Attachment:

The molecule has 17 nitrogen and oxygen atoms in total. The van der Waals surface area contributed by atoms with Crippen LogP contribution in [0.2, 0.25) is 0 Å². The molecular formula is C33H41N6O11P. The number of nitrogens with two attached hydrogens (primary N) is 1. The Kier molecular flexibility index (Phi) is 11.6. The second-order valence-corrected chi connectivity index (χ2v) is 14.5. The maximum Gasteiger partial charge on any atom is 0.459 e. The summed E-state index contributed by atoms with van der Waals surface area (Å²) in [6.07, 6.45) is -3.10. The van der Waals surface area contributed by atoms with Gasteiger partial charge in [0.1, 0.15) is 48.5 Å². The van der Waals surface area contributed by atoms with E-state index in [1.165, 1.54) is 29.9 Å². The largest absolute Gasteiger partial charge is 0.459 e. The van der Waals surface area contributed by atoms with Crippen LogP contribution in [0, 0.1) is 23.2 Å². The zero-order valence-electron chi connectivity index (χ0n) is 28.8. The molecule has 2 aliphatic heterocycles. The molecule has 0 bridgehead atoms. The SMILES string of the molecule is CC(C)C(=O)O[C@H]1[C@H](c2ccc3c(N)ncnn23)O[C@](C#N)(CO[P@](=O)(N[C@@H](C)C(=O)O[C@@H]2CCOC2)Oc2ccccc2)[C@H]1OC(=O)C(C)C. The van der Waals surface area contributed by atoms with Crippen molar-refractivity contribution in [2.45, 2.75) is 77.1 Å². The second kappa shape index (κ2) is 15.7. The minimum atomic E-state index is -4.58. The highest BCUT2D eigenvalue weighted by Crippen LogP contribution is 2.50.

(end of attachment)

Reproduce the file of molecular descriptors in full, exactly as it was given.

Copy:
The molecule has 17 nitrogen and oxygen atoms in total. The van der Waals surface area contributed by atoms with Crippen LogP contribution in [0.2, 0.25) is 0 Å². The molecular formula is C33H41N6O11P. The number of nitrogens with two attached hydrogens (primary N) is 1. The Kier molecular flexibility index (Phi) is 11.6. The second-order valence-corrected chi connectivity index (χ2v) is 14.5. The maximum Gasteiger partial charge on any atom is 0.459 e. The summed E-state index contributed by atoms with van der Waals surface area (Å²) in [6.07, 6.45) is -3.10. The van der Waals surface area contributed by atoms with Gasteiger partial charge in [0.1, 0.15) is 48.5 Å². The van der Waals surface area contributed by atoms with E-state index in [1.165, 1.54) is 29.9 Å². The largest absolute Gasteiger partial charge is 0.459 e. The van der Waals surface area contributed by atoms with Crippen LogP contribution in [0, 0.1) is 23.2 Å². The zero-order valence-electron chi connectivity index (χ0n) is 28.8. The molecule has 2 aliphatic heterocycles. The molecule has 0 bridgehead atoms. The SMILES string of the molecule is CC(C)C(=O)O[C@H]1[C@H](c2ccc3c(N)ncnn23)O[C@](C#N)(CO[P@](=O)(N[C@@H](C)C(=O)O[C@@H]2CCOC2)Oc2ccccc2)[C@H]1OC(=O)C(C)C. The van der Waals surface area contributed by atoms with Crippen molar-refractivity contribution in [2.45, 2.75) is 77.1 Å². The second kappa shape index (κ2) is 15.7. The minimum atomic E-state index is -4.58. The highest BCUT2D eigenvalue weighted by Crippen LogP contribution is 2.50.